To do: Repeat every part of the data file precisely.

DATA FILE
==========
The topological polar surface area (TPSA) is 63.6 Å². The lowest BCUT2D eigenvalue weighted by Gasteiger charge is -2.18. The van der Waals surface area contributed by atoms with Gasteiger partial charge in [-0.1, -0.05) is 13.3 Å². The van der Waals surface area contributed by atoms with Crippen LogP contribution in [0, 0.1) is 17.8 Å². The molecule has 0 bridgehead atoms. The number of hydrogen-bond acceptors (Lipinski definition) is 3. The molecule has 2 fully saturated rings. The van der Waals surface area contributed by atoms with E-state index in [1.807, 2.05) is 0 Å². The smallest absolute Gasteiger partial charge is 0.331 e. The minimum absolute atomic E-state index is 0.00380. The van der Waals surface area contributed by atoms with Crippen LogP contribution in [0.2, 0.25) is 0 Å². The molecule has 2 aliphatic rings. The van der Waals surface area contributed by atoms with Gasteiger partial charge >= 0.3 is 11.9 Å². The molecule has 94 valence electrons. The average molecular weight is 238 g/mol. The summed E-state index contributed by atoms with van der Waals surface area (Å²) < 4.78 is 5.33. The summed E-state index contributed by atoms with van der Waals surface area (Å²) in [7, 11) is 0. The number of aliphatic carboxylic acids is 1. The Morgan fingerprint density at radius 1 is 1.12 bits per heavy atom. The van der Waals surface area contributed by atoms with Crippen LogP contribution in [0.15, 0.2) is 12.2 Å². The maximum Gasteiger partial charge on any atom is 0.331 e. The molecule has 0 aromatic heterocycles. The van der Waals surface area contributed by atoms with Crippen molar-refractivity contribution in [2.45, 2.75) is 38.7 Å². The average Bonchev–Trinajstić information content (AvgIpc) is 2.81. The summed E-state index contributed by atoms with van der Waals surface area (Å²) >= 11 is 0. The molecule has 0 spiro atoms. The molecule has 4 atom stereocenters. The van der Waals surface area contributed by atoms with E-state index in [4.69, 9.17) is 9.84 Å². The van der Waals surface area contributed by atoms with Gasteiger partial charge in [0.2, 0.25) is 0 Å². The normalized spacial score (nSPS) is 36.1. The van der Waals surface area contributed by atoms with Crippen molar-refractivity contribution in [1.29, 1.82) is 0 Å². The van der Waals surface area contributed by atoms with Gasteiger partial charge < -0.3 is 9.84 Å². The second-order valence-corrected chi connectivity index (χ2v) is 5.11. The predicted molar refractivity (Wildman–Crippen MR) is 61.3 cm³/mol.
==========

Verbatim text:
The topological polar surface area (TPSA) is 63.6 Å². The lowest BCUT2D eigenvalue weighted by Gasteiger charge is -2.18. The van der Waals surface area contributed by atoms with Gasteiger partial charge in [-0.1, -0.05) is 13.3 Å². The van der Waals surface area contributed by atoms with Crippen LogP contribution in [0, 0.1) is 17.8 Å². The molecule has 0 bridgehead atoms. The number of hydrogen-bond acceptors (Lipinski definition) is 3. The molecule has 2 fully saturated rings. The van der Waals surface area contributed by atoms with E-state index in [1.807, 2.05) is 0 Å². The smallest absolute Gasteiger partial charge is 0.331 e. The minimum absolute atomic E-state index is 0.00380. The van der Waals surface area contributed by atoms with Crippen LogP contribution in [0.2, 0.25) is 0 Å². The molecule has 2 aliphatic rings. The van der Waals surface area contributed by atoms with Gasteiger partial charge >= 0.3 is 11.9 Å². The molecule has 94 valence electrons. The average molecular weight is 238 g/mol. The summed E-state index contributed by atoms with van der Waals surface area (Å²) < 4.78 is 5.33. The summed E-state index contributed by atoms with van der Waals surface area (Å²) in [7, 11) is 0. The number of aliphatic carboxylic acids is 1. The Morgan fingerprint density at radius 1 is 1.12 bits per heavy atom. The van der Waals surface area contributed by atoms with Crippen LogP contribution in [0.15, 0.2) is 12.2 Å². The maximum Gasteiger partial charge on any atom is 0.331 e. The molecule has 0 aromatic heterocycles. The van der Waals surface area contributed by atoms with Crippen molar-refractivity contribution in [2.45, 2.75) is 38.7 Å². The average Bonchev–Trinajstić information content (AvgIpc) is 2.81. The summed E-state index contributed by atoms with van der Waals surface area (Å²) >= 11 is 0. The molecule has 0 spiro atoms. The molecule has 4 atom stereocenters. The van der Waals surface area contributed by atoms with E-state index in [4.69, 9.17) is 9.84 Å². The van der Waals surface area contributed by atoms with Gasteiger partial charge in [0.2, 0.25) is 0 Å². The normalized spacial score (nSPS) is 36.1. The van der Waals surface area contributed by atoms with Crippen molar-refractivity contribution in [1.29, 1.82) is 0 Å². The van der Waals surface area contributed by atoms with Gasteiger partial charge < -0.3 is 9.84 Å². The second-order valence-corrected chi connectivity index (χ2v) is 5.11. The predicted molar refractivity (Wildman–Crippen MR) is 61.3 cm³/mol.